“Would you mind please giving some examples of frequent updates, next steps, follow up. I am always afraid sending too many unnecessary emails or updates. Thank you.”
In one of my previous posts, I talked about frequent updates, next steps, and following up as written below.
Getting a task done is not the last step. The last step is making sure the other person got the information, has no questions, and letting your boss know it was handled. This is where most assistants fail and what sets apart the absolute best. They ask what else can be done, give frequent updates even if there is no update, clue people in on what’s coming next, explain why things have to be in a certain order or have to happen, double check if everything made sense and was clear, and provide that extra oomph of customer service, attention to detail, and say it was a pleasure to help out, and actually mean it. This is what makes people feel special, cared for, and trains them not to worry because you have everything under control. This is how people know you are serious about your role and know they can count on you.
To expound on that, it comes down to letting people know you haven’t forgotten about them, their request, and to give them a bigger picture of an approvals process, or why something is so time sensitive. It’s about not leaving them wondering and passing the buck. Here are a few examples.
1. Whenever I receive an email, text, vm, or hard copy, I let people know I got it as soon as I get it. I write, “Got it! Thank you! Keep you posted.” Or something equally concise. This way, if they ever send me something and I don’t respond in a few or 24 hours, they can probably figure out something’s wrong. It could be a tech glitch, I’m out sick, or I’m on vacation. I’ve noticed some out of office and failed delivery confirmations take 24 hours to be sent/rcvd. It doesn’t mean I have to answer their request and deliver results at that moment. It means they are notified that they are now on my to do list. What you want to prevent is them emailing you and asking if you got their request. For hard copies or anything left on your desk, you want them to know you got it safely and it didn’t accidentally get stolen or moved from wherever they placed it. It also lets them know their request is in your queue.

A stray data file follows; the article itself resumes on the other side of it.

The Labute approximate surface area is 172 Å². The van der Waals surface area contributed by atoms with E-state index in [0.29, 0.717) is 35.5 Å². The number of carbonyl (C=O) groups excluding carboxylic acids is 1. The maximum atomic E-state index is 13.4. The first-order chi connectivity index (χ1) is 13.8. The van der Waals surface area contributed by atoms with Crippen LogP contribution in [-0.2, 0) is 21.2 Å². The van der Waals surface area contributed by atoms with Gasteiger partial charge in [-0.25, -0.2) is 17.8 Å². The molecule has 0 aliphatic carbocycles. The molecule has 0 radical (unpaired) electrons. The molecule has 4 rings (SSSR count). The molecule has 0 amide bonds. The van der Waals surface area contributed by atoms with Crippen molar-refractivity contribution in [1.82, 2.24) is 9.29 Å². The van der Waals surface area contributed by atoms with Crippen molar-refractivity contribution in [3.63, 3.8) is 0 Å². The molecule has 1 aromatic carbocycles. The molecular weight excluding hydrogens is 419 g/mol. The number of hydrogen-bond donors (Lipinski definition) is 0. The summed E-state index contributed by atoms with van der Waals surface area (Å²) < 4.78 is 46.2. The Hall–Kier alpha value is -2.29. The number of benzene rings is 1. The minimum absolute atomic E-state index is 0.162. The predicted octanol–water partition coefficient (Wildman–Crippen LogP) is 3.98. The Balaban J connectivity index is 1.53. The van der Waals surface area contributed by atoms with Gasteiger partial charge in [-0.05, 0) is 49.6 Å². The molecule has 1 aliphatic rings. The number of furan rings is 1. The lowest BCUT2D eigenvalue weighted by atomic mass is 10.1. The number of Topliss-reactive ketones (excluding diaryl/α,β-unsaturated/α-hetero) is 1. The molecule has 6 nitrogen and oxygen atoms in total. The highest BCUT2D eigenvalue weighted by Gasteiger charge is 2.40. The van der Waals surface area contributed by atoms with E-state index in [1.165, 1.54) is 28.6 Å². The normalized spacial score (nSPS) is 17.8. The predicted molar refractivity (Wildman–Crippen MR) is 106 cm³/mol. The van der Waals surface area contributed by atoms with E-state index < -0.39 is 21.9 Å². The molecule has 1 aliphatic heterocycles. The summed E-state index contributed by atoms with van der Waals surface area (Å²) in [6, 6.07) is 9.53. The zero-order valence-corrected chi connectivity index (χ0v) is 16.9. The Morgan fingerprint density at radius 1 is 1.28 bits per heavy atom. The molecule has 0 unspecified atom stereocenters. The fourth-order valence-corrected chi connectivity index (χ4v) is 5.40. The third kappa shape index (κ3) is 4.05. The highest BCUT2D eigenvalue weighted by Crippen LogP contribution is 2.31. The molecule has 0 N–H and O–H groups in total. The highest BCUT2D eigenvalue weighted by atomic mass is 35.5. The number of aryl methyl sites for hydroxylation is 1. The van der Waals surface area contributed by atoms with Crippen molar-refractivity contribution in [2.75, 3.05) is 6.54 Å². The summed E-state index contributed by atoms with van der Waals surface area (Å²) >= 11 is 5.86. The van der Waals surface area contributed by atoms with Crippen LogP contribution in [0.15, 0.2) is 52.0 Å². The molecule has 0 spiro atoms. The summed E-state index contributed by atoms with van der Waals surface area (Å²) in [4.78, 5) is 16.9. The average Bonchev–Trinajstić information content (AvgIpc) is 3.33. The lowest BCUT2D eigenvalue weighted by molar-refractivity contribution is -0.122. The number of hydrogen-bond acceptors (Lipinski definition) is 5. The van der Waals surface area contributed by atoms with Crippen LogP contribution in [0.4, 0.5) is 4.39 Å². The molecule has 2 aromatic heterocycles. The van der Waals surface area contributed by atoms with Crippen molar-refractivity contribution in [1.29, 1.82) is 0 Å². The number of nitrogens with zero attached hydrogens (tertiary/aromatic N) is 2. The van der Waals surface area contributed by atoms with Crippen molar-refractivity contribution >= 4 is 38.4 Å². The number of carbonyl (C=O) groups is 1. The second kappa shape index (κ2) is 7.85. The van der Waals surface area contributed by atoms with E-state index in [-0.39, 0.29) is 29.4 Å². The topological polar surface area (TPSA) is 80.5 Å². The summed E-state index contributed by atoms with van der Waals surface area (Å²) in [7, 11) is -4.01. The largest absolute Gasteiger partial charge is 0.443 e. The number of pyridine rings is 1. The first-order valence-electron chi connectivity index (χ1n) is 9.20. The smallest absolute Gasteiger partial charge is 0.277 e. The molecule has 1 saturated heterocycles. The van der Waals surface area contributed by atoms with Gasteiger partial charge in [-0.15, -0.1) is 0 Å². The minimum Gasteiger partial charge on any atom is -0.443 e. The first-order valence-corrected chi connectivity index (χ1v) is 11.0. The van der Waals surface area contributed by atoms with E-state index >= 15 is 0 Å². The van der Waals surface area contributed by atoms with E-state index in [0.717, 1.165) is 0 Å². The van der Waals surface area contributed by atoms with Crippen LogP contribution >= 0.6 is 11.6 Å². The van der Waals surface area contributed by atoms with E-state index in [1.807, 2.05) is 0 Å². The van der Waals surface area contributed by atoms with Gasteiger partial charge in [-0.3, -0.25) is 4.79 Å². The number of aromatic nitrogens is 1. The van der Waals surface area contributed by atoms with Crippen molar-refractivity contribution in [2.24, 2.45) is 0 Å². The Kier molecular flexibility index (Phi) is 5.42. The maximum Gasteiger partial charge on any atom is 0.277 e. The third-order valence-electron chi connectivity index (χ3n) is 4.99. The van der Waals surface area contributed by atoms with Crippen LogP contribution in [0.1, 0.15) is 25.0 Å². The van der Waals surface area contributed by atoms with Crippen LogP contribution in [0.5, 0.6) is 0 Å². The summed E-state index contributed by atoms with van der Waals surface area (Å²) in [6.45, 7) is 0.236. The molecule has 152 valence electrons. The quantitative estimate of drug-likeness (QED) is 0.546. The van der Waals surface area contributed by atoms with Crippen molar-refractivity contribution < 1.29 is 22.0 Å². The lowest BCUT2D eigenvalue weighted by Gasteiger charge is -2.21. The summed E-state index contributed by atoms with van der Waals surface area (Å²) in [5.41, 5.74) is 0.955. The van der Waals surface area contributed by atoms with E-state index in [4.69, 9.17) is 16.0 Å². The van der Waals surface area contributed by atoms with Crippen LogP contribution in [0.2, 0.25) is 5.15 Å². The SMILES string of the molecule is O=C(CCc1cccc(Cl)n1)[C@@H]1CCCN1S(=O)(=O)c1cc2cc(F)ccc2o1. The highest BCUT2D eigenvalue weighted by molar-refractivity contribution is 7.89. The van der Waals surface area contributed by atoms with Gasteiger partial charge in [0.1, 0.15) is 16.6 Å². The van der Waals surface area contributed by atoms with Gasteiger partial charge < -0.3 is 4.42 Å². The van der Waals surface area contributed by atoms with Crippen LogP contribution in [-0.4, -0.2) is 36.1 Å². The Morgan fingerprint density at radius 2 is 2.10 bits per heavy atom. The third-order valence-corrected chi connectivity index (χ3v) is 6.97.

2. At that same time or within a day or so, I give people a time frame when I will have an answer - an hour, three hours, end of day, end of the week. If that time comes, and I have no answer, I give them a new update and ETA. I tell them I didn’t forget and explain the delay - he was out sick today, his meeting ran long, he has been offsite all day, my boss hasn’t called in or checked in with me or explain the hold up whatever it may be.
3. I also give them the freedom to ping me in case they get nervous. When they have the option to ping you, they most often don’t. When you don’t offer it, they feel denied and want to reach out even more. So tell them, “I’ll keep you posted, but always feel free to reach out in a week.” Or “Let’s touch base in a few days.” And, “I’ll circle back with you, but always feel free to ping me if you’d like.”
4. Approvals in the biz world take forever. There are usually multiple steps with a lot of people involved. Tell any external people you are working with, the bigger picture. For example: “Once you sign and approve, I need legal and finance to review it as well. Finance only cuts checks twice a week. However, before finance cuts the check, it goes thru the system and 5 other people need to approve it, including my boss. So if people are behind on email or on vacation, it can take up to 4 weeks to get a check cut.”